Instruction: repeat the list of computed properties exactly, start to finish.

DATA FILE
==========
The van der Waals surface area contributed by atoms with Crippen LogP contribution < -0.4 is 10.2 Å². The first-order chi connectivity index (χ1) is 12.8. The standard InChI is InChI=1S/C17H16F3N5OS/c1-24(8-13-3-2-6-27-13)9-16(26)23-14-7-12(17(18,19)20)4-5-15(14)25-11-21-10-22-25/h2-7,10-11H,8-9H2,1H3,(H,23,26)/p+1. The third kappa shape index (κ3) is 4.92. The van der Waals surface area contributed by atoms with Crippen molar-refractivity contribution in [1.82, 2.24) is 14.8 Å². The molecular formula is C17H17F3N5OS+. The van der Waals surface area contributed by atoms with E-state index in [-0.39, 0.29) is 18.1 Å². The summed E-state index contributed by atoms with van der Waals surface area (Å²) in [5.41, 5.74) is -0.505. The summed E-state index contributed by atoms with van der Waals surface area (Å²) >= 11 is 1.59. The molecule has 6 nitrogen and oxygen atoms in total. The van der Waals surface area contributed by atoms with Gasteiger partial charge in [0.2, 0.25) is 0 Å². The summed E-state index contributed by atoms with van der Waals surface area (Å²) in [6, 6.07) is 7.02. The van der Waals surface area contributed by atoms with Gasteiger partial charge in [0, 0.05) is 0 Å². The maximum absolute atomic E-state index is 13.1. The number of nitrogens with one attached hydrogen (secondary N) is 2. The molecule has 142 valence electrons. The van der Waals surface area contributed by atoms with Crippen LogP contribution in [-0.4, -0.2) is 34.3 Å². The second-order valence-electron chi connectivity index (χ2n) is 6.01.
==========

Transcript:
The van der Waals surface area contributed by atoms with Crippen LogP contribution < -0.4 is 10.2 Å². The first-order chi connectivity index (χ1) is 12.8. The standard InChI is InChI=1S/C17H16F3N5OS/c1-24(8-13-3-2-6-27-13)9-16(26)23-14-7-12(17(18,19)20)4-5-15(14)25-11-21-10-22-25/h2-7,10-11H,8-9H2,1H3,(H,23,26)/p+1. The third kappa shape index (κ3) is 4.92. The van der Waals surface area contributed by atoms with Crippen molar-refractivity contribution in [1.82, 2.24) is 14.8 Å². The molecular formula is C17H17F3N5OS+. The van der Waals surface area contributed by atoms with E-state index in [-0.39, 0.29) is 18.1 Å². The summed E-state index contributed by atoms with van der Waals surface area (Å²) in [5.41, 5.74) is -0.505. The summed E-state index contributed by atoms with van der Waals surface area (Å²) >= 11 is 1.59. The molecule has 6 nitrogen and oxygen atoms in total. The van der Waals surface area contributed by atoms with Gasteiger partial charge in [0.2, 0.25) is 0 Å². The summed E-state index contributed by atoms with van der Waals surface area (Å²) in [6, 6.07) is 7.02. The van der Waals surface area contributed by atoms with Gasteiger partial charge in [0, 0.05) is 0 Å². The maximum absolute atomic E-state index is 13.1. The number of nitrogens with one attached hydrogen (secondary N) is 2. The molecule has 142 valence electrons. The van der Waals surface area contributed by atoms with Crippen LogP contribution in [-0.4, -0.2) is 34.3 Å². The second-order valence-electron chi connectivity index (χ2n) is 6.01.